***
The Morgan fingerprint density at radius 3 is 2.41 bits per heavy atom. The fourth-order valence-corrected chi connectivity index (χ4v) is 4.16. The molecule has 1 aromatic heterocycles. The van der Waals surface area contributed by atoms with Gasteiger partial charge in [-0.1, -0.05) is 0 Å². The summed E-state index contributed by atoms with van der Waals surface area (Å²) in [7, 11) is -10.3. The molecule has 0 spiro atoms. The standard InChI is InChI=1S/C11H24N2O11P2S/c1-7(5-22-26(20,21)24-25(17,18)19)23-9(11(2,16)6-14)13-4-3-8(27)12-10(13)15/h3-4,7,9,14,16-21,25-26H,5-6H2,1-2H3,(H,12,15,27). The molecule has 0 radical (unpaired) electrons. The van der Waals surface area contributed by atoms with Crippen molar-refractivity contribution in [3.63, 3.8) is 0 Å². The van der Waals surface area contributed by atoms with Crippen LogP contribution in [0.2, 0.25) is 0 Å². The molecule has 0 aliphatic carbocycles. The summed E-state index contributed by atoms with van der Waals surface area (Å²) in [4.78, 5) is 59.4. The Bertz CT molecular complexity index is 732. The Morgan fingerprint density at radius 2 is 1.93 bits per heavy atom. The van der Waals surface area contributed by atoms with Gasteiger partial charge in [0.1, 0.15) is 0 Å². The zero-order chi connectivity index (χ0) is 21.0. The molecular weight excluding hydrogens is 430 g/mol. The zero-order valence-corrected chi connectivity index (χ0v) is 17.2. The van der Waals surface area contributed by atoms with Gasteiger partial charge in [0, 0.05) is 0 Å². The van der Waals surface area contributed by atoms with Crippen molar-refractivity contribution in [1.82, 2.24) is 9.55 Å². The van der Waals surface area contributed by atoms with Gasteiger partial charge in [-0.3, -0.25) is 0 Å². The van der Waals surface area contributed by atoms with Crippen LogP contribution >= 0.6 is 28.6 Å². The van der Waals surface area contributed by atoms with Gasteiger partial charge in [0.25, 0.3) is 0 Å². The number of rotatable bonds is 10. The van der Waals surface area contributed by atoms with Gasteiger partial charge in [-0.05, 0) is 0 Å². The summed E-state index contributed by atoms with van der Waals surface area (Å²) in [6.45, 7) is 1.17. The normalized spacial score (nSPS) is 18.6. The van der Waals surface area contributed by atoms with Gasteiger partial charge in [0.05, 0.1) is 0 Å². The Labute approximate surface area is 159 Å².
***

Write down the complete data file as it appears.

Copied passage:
The Morgan fingerprint density at radius 3 is 2.41 bits per heavy atom. The fourth-order valence-corrected chi connectivity index (χ4v) is 4.16. The molecule has 1 aromatic heterocycles. The van der Waals surface area contributed by atoms with Gasteiger partial charge in [-0.1, -0.05) is 0 Å². The summed E-state index contributed by atoms with van der Waals surface area (Å²) in [7, 11) is -10.3. The molecule has 0 spiro atoms. The standard InChI is InChI=1S/C11H24N2O11P2S/c1-7(5-22-26(20,21)24-25(17,18)19)23-9(11(2,16)6-14)13-4-3-8(27)12-10(13)15/h3-4,7,9,14,16-21,25-26H,5-6H2,1-2H3,(H,12,15,27). The molecule has 0 radical (unpaired) electrons. The van der Waals surface area contributed by atoms with Crippen molar-refractivity contribution in [3.63, 3.8) is 0 Å². The van der Waals surface area contributed by atoms with Crippen LogP contribution in [0.2, 0.25) is 0 Å². The molecule has 0 aliphatic carbocycles. The summed E-state index contributed by atoms with van der Waals surface area (Å²) in [4.78, 5) is 59.4. The Bertz CT molecular complexity index is 732. The Morgan fingerprint density at radius 2 is 1.93 bits per heavy atom. The van der Waals surface area contributed by atoms with Gasteiger partial charge in [0.1, 0.15) is 0 Å². The zero-order chi connectivity index (χ0) is 21.0. The molecular weight excluding hydrogens is 430 g/mol. The zero-order valence-corrected chi connectivity index (χ0v) is 17.2. The van der Waals surface area contributed by atoms with Gasteiger partial charge in [0, 0.05) is 0 Å². The van der Waals surface area contributed by atoms with Crippen molar-refractivity contribution in [1.82, 2.24) is 9.55 Å². The van der Waals surface area contributed by atoms with Gasteiger partial charge in [-0.3, -0.25) is 0 Å². The van der Waals surface area contributed by atoms with Crippen LogP contribution >= 0.6 is 28.6 Å². The van der Waals surface area contributed by atoms with Gasteiger partial charge in [0.25, 0.3) is 0 Å². The number of rotatable bonds is 10. The van der Waals surface area contributed by atoms with Gasteiger partial charge in [-0.05, 0) is 0 Å². The summed E-state index contributed by atoms with van der Waals surface area (Å²) in [6.45, 7) is 1.17. The normalized spacial score (nSPS) is 18.6. The van der Waals surface area contributed by atoms with Gasteiger partial charge in [0.05, 0.1) is 0 Å². The Labute approximate surface area is 159 Å².